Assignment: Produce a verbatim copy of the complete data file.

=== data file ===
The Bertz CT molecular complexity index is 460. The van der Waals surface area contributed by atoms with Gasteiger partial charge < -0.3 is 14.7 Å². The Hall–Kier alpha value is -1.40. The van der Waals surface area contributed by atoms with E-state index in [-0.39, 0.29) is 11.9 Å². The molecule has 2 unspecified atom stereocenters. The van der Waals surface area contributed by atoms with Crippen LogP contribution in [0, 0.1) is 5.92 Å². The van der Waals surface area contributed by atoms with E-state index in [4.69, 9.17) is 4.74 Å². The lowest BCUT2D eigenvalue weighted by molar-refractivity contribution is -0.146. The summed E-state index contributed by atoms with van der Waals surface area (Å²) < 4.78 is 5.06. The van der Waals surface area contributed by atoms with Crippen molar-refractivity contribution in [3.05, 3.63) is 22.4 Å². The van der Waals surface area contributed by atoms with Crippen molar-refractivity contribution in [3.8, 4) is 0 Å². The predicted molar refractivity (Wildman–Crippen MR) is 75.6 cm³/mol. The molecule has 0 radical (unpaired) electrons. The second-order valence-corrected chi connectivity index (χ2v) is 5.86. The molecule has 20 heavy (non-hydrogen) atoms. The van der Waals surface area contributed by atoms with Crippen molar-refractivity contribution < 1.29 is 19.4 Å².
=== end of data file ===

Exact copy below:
The Bertz CT molecular complexity index is 460. The van der Waals surface area contributed by atoms with Gasteiger partial charge < -0.3 is 14.7 Å². The Hall–Kier alpha value is -1.40. The van der Waals surface area contributed by atoms with E-state index in [-0.39, 0.29) is 11.9 Å². The molecule has 2 unspecified atom stereocenters. The van der Waals surface area contributed by atoms with Crippen LogP contribution in [0, 0.1) is 5.92 Å². The van der Waals surface area contributed by atoms with E-state index in [4.69, 9.17) is 4.74 Å². The lowest BCUT2D eigenvalue weighted by molar-refractivity contribution is -0.146. The summed E-state index contributed by atoms with van der Waals surface area (Å²) < 4.78 is 5.06. The van der Waals surface area contributed by atoms with Crippen molar-refractivity contribution in [3.05, 3.63) is 22.4 Å². The van der Waals surface area contributed by atoms with Crippen molar-refractivity contribution in [3.8, 4) is 0 Å². The predicted molar refractivity (Wildman–Crippen MR) is 75.6 cm³/mol. The molecule has 0 radical (unpaired) electrons. The second-order valence-corrected chi connectivity index (χ2v) is 5.86. The molecule has 20 heavy (non-hydrogen) atoms. The van der Waals surface area contributed by atoms with Crippen molar-refractivity contribution < 1.29 is 19.4 Å².